The first meeting sets the team, and by extension the project, up for success, by clarifying roles, setting individual and group expectations for the project outcomes, and giving ample opportunity to share needs and what team members hope to learn along the way. Midway through they check in to see how things are going, what could be optimized and built on, what needs to be addressed, and where adjustments need to be made. At the “post flight” meeting, teams dig into knowledge sharing and reflection. They ask things like “how did that go”, “did we accomplish what we wanted”, and “did we do what we thought we would when we started”? Each member of the team also gives and shares feedback. These meetings are just one example of a powerful rhythm to support learning.
KRAFTWERKS is another great example of IDEO’s support of internal lifelong learning. These making sessions bring teams together to get creative and learn a new skill. It could be time to make a small machine, experiment with new formats of writing, or draw. It’s all in an effort to stretch their understanding of different disciplines. Since the pandemic has forced a majority of IDEO employees to work remotely, they’ve created opportunities for remote teams to invite an expert in to share about their craft. Through these experiences, teams are able to collaborate and brainstorm together even from afar. While IDEO teams thrive on in-person design sessions, they’ve become creative with their virtual environments to continue learning and growth while working from home.
Performance & Coaching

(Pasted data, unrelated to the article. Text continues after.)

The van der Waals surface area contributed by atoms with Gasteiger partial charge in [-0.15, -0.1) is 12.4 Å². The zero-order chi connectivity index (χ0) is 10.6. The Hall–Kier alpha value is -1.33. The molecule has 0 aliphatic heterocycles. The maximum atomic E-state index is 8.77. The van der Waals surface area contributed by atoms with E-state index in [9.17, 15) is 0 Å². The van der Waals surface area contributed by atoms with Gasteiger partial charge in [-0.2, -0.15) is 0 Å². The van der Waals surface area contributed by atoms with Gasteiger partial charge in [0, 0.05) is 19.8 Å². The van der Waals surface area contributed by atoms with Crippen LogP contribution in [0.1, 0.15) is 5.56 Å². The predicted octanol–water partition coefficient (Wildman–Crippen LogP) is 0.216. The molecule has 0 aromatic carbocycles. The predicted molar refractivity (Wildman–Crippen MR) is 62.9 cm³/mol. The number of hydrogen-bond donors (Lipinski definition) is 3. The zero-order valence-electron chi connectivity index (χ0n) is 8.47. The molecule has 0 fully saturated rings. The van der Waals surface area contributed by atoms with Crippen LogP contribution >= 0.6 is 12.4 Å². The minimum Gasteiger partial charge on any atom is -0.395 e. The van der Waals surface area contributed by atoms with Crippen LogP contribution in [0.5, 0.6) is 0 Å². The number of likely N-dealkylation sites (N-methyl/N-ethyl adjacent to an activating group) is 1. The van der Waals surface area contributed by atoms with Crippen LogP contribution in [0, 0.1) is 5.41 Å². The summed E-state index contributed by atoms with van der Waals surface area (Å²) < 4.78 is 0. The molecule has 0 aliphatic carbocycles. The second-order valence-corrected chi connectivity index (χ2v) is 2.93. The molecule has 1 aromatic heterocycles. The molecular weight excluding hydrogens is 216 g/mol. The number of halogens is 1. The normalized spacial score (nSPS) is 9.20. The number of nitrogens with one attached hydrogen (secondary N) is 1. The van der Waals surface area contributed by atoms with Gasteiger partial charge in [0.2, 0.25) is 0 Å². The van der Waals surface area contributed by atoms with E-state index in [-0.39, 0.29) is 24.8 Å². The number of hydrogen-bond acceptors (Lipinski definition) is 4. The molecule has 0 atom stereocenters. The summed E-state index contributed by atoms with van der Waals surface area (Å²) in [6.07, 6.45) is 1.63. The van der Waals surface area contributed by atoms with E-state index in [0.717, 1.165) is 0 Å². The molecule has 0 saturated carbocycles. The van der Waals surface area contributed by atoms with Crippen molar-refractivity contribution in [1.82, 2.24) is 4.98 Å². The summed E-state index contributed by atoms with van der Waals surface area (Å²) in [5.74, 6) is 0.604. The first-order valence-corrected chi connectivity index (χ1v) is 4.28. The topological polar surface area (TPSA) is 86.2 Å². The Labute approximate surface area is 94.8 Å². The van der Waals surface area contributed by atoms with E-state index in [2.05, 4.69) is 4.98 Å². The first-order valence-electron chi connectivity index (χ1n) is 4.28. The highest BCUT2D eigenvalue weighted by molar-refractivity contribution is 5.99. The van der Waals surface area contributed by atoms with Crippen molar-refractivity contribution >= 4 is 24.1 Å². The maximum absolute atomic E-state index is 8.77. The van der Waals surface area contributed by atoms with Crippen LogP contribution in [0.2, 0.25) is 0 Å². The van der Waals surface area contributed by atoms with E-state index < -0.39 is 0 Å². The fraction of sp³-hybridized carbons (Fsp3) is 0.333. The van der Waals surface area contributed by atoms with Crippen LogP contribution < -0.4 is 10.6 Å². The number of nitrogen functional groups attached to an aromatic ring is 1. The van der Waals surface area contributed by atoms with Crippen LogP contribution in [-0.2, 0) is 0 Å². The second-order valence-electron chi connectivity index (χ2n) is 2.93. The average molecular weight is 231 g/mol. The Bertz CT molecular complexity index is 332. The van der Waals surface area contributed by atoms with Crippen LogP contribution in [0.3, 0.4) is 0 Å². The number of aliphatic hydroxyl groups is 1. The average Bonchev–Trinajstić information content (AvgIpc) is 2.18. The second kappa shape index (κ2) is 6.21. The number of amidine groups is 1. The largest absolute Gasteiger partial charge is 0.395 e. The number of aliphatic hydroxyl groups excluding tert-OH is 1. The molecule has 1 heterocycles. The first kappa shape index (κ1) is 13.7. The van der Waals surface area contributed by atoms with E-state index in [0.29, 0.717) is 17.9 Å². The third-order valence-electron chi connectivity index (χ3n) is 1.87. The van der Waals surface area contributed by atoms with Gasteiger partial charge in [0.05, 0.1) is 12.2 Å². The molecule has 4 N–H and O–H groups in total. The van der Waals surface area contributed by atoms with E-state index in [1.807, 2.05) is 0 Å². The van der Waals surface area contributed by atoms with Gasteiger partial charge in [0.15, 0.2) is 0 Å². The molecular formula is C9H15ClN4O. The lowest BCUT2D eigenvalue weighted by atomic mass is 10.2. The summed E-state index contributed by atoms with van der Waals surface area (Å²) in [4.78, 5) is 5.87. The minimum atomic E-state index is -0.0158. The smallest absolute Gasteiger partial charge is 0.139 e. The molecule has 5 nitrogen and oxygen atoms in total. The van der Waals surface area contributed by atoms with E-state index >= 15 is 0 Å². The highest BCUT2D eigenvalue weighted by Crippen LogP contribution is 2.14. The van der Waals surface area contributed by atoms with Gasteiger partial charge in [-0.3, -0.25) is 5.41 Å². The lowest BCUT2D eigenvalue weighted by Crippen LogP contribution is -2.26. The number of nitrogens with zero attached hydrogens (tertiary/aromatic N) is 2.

If you have an organization that is not desirous of a growth mindset and doesn’t cultivate the conditions of psychological safety, nothing will blossom. Organizations committed to an always learning company culture live out their values every single day, Heather says.
At IDEO they emphasize the value of learning from failure. This isn’t just foundational to their work but also to their learning culture internally. If their job is to have ideas, try new things and to imagine new solutions but have a team that is afraid to have an idea fail, or are unwilling to stretch their learning, they won’t find success.
Heather also shares that being intentional about performance management and learning and development go hand in hand. Every organization has goals they set for their teams, but are those goals a checklist or are they developmental in nature? Review meetings and check ins should help employees recognize their strengths and skills gaps, then set goals for the year that both build on those strengths and close gaps.
Creating a culture that supports lifelong learning doesn’t always mean focusing on what you should be teaching your teams. If you are clear about your values and objectives, you can begin to concentrate on the creation of relevant and valuable learning experiences. A commitment to this culture will help sustain and grow your business by supporting employees in acquiring, and transferring knowledge within their teams.
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The SkillRise Editorial Team consists of:
- As Director of Research at ISTE, Brandon Olszewski brings experience in educational research, edtech, and adult professional learning to the project. He leads the SkillRise initiative. Find Brandon on Twitter or LinkedIn.
- Lea Downing is an ISTE SkillRise Project Manager, bringing to the project experience in adult education, community college education, edtech, and nonprofit management. She is also the Curriculum Designer for the Adult Education Program at Delgado Community College. Find Lea on LinkedIn.
- Joey Lehrman is a SkillRise Project Manager with ISTE and the Program Effectiveness Coordinator for the Adult Education Program at Delgado Community College, where he brings over 10 years of experience as a classroom teacher and administrator in adult education and career pathway programming. Find Joey on Twitter or LinkedIn.